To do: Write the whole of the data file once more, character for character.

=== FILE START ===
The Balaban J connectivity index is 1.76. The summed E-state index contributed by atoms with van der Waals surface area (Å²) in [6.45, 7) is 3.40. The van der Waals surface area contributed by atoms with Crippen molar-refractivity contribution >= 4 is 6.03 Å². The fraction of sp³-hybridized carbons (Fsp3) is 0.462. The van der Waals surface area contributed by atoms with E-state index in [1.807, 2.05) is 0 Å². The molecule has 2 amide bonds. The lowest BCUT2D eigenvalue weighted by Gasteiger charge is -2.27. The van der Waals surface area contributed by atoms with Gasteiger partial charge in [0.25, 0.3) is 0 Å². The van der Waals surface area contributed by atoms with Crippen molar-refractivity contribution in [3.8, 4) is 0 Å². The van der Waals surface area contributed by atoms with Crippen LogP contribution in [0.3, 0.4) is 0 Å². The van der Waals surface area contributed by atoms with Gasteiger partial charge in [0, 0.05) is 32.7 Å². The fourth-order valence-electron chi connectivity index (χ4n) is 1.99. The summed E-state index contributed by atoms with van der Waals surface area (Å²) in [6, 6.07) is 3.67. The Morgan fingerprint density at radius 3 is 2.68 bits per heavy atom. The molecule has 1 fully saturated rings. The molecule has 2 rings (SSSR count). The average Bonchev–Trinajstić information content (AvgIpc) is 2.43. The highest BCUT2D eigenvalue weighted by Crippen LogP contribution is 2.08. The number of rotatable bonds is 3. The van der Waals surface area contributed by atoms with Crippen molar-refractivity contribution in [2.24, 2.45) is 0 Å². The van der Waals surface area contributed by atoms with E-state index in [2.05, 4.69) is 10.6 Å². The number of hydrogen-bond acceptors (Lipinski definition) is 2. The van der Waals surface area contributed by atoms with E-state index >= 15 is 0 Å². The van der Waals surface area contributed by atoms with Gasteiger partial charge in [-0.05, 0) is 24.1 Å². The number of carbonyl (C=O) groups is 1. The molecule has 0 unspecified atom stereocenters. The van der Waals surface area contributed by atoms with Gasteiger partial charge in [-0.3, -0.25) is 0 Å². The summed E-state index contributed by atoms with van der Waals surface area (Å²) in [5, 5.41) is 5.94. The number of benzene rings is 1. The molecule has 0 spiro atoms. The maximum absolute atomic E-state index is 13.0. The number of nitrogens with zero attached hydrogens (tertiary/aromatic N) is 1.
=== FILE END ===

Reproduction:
The Balaban J connectivity index is 1.76. The summed E-state index contributed by atoms with van der Waals surface area (Å²) in [6.45, 7) is 3.40. The van der Waals surface area contributed by atoms with Crippen molar-refractivity contribution >= 4 is 6.03 Å². The fraction of sp³-hybridized carbons (Fsp3) is 0.462. The van der Waals surface area contributed by atoms with E-state index in [1.807, 2.05) is 0 Å². The molecule has 2 amide bonds. The lowest BCUT2D eigenvalue weighted by Gasteiger charge is -2.27. The van der Waals surface area contributed by atoms with Gasteiger partial charge in [0.25, 0.3) is 0 Å². The van der Waals surface area contributed by atoms with Crippen molar-refractivity contribution in [3.8, 4) is 0 Å². The van der Waals surface area contributed by atoms with Crippen LogP contribution in [0.3, 0.4) is 0 Å². The van der Waals surface area contributed by atoms with Gasteiger partial charge in [0, 0.05) is 32.7 Å². The fourth-order valence-electron chi connectivity index (χ4n) is 1.99. The summed E-state index contributed by atoms with van der Waals surface area (Å²) in [6, 6.07) is 3.67. The Morgan fingerprint density at radius 3 is 2.68 bits per heavy atom. The molecule has 1 fully saturated rings. The molecule has 2 rings (SSSR count). The average Bonchev–Trinajstić information content (AvgIpc) is 2.43. The highest BCUT2D eigenvalue weighted by Crippen LogP contribution is 2.08. The number of rotatable bonds is 3. The van der Waals surface area contributed by atoms with Crippen molar-refractivity contribution in [2.24, 2.45) is 0 Å². The van der Waals surface area contributed by atoms with E-state index in [2.05, 4.69) is 10.6 Å². The number of hydrogen-bond acceptors (Lipinski definition) is 2. The van der Waals surface area contributed by atoms with E-state index >= 15 is 0 Å². The van der Waals surface area contributed by atoms with Gasteiger partial charge in [-0.05, 0) is 24.1 Å². The number of carbonyl (C=O) groups is 1. The molecule has 0 unspecified atom stereocenters. The van der Waals surface area contributed by atoms with Gasteiger partial charge in [-0.3, -0.25) is 0 Å². The summed E-state index contributed by atoms with van der Waals surface area (Å²) in [5, 5.41) is 5.94. The number of benzene rings is 1. The molecule has 0 spiro atoms. The maximum absolute atomic E-state index is 13.0. The number of nitrogens with zero attached hydrogens (tertiary/aromatic N) is 1.